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Place de la Concorde

Florence Earle Coates 1850 (Philadelphia) – 1927 (Philadelphia)



Near where the royal victims fell
In days gone by, caught in the swell
Of a ruthless tide
Of human passion, deep and wide:
There where we two
A Nation’s later sorrow knew—
To-day, O friend! I stood
Amid a self-ruled multitude
That by nor sound nor word
Betrayed how mightily its heart was stirred.

A memory Time never could efface—
A memory of Grief—
Like a great Silence brooded o’er the place;
And men breathed hard, as seeking for relief
From an emotion strong
That would not cry, though held in check too long.

One felt that joy drew near—
A joy intense that seemed itself to fear—
Brightening in eyes that had been dull,
As all with feeling gazed
Upon the Strasburg figure, raised
Above us—mourning, beautiful!

Then one stood at the statue’s base, and spoke—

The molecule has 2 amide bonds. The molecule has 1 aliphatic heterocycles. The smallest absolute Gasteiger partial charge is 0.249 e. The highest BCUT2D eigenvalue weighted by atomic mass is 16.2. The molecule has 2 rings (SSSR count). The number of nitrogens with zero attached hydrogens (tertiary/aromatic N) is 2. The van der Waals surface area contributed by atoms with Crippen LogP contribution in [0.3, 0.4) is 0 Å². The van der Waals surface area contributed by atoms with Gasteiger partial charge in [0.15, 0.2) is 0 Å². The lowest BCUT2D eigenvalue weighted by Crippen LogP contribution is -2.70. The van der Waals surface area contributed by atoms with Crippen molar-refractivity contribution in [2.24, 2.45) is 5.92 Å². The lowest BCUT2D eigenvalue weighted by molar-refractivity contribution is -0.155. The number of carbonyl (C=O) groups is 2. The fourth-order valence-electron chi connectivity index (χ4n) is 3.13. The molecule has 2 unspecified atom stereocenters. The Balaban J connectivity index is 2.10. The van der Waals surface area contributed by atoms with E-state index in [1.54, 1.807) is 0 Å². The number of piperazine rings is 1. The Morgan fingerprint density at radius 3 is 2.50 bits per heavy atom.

Men needed not to ask what word;
Each in his breast the message heard,
Writ for him by Despair,
That evermore in moving phrase
Breathes from the Invalides and Père Lachaise—
Vainly it seemed, alas!
But now, France looking on the image there,
Hope gave her back the lost Alsace.

A deeper hush fell on the crowd:
A sound—the lightest—seemed too loud
(Would, friend, you had been there!)
As to that form the speaker rose,
Took from her, fold on fold,
The mournful crape, gray-worn and old,
Her, proudly, to disclose,
And with the touch of tender care
That fond emotion speaks,
’Mid tears that none could quite command,
Placed the Tricolor in her hand,
And kissed her on both cheeks!
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Submitted by naama on July 13, 2020

1:18 min read
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Florence Earle Coates

Florence Van Leer Earle Nicholson Coates (July 1, 1850 – April 6, 1927) was an American poet. more…

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